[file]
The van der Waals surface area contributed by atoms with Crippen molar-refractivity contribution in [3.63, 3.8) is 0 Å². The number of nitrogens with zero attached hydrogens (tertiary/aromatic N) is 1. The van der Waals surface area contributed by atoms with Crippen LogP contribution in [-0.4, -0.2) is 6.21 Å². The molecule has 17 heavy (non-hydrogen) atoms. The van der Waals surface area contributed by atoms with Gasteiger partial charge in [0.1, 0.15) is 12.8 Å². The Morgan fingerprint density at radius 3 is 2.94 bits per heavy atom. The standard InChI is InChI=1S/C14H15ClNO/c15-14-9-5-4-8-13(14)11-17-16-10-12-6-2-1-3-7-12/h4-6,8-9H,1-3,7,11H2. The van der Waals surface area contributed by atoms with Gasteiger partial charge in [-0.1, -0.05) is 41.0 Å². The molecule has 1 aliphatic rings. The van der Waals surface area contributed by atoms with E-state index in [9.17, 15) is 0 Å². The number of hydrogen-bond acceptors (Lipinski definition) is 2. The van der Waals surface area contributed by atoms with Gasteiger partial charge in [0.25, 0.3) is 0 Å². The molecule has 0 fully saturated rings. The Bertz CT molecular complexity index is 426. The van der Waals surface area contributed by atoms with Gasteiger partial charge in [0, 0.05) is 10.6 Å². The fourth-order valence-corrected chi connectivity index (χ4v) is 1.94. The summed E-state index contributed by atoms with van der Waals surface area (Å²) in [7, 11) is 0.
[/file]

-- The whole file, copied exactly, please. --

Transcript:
The van der Waals surface area contributed by atoms with Crippen molar-refractivity contribution in [3.63, 3.8) is 0 Å². The number of nitrogens with zero attached hydrogens (tertiary/aromatic N) is 1. The van der Waals surface area contributed by atoms with Crippen LogP contribution in [-0.4, -0.2) is 6.21 Å². The molecule has 17 heavy (non-hydrogen) atoms. The van der Waals surface area contributed by atoms with Gasteiger partial charge in [0.1, 0.15) is 12.8 Å². The Morgan fingerprint density at radius 3 is 2.94 bits per heavy atom. The standard InChI is InChI=1S/C14H15ClNO/c15-14-9-5-4-8-13(14)11-17-16-10-12-6-2-1-3-7-12/h4-6,8-9H,1-3,7,11H2. The van der Waals surface area contributed by atoms with Gasteiger partial charge in [-0.1, -0.05) is 41.0 Å². The molecule has 1 aliphatic rings. The van der Waals surface area contributed by atoms with E-state index in [9.17, 15) is 0 Å². The number of hydrogen-bond acceptors (Lipinski definition) is 2. The van der Waals surface area contributed by atoms with Gasteiger partial charge in [0.25, 0.3) is 0 Å². The molecule has 0 fully saturated rings. The Bertz CT molecular complexity index is 426. The van der Waals surface area contributed by atoms with Gasteiger partial charge in [0, 0.05) is 10.6 Å². The fourth-order valence-corrected chi connectivity index (χ4v) is 1.94. The summed E-state index contributed by atoms with van der Waals surface area (Å²) in [7, 11) is 0.